Matthew Rodier, a freelance photojournalist who was covering protests in Washington, D.C., had his National Press Photographers Association credentials stolen on May 30, 2020 by an individual who said that his photos were “getting people killed.”
The protests were held in response to a video showing a white police officer kneeling on the neck of George Floyd, a Black man, during an arrest in Minneapolis, Minnesota, on May 25. Floyd was later pronounced dead at a local hospital. Protests against police brutality and in support of the Black Lives Matter movement have been held across the United States since the end of May.
Rodier, who frequently contributes to the Sipa USA agency, told the U.S. Press Freedom Tracker that he’d been covering events near the White House on the evening of May 30, when he was approached by a woman who asked him to stop taking photos.
“She said, ‘Your pictures are getting people killed,’” Rodier recounted. “I asked how and she responded, ‘Look what happened in Ferguson,’” seemingly a reference to speculation that a number of individuals connected to 2014 protests in Ferguson, Missouri, had died suspiciously.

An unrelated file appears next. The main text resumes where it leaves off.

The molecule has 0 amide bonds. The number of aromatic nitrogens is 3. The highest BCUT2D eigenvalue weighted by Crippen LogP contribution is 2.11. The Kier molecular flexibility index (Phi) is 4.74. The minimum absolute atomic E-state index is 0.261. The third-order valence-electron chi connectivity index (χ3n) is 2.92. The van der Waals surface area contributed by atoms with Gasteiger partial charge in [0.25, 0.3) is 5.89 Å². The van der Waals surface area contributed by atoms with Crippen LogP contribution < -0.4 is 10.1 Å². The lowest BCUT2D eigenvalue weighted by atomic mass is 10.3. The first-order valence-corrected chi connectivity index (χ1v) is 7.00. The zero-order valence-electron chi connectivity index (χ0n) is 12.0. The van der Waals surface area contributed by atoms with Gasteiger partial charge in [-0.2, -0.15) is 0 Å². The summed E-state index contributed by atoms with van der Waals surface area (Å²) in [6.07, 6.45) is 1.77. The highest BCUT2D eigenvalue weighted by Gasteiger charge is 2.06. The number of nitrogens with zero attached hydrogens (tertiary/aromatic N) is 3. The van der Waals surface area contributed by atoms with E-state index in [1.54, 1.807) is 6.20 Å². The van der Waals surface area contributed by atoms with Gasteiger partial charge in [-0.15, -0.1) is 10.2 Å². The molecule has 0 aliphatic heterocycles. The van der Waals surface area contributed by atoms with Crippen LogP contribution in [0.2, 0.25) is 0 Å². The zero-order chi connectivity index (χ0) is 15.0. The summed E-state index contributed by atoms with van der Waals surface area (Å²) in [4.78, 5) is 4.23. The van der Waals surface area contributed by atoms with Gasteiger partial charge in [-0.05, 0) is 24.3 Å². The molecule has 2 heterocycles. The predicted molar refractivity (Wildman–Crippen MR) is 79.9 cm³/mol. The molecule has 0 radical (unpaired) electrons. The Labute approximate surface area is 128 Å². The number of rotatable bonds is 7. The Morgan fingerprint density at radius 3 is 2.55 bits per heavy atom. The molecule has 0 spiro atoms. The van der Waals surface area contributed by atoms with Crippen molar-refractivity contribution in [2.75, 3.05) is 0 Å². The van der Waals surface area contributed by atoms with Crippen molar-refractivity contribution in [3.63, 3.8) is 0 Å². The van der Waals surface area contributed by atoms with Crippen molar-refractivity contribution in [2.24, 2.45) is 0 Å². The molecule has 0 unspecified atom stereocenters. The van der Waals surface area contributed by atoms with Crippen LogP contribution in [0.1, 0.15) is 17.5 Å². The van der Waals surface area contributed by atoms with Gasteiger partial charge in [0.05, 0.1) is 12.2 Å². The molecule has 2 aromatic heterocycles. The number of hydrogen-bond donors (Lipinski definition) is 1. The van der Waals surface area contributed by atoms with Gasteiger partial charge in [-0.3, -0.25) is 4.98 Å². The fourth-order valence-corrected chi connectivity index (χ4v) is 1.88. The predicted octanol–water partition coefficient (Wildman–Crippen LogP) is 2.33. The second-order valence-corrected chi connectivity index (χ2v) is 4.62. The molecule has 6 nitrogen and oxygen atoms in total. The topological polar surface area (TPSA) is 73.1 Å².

During current protests, calls for photojournalists to blur the faces of people they photograph at demonstrations, or to not publish images that show identifying features, has inspired a debate among journalists.
Rodier said he told the woman “that it’s both my First Amendment right and my job to take the pictures.” He said that she responded violently: “She ripped the press pass from the lanyard around my neck and threw it into the crowd.”
Rodier, who continued to document that evening without his NPPA lanyard, was also the subject of multiple assaults while covering protests the following day in D.C. The Tracker captured those incidents here and here. Several hundred incidents of journalists assaulted, arrested, struck by crowd-control ammunition or tear gas, or had their equipment damaged while covering protests across the country are documented by the Tracker here.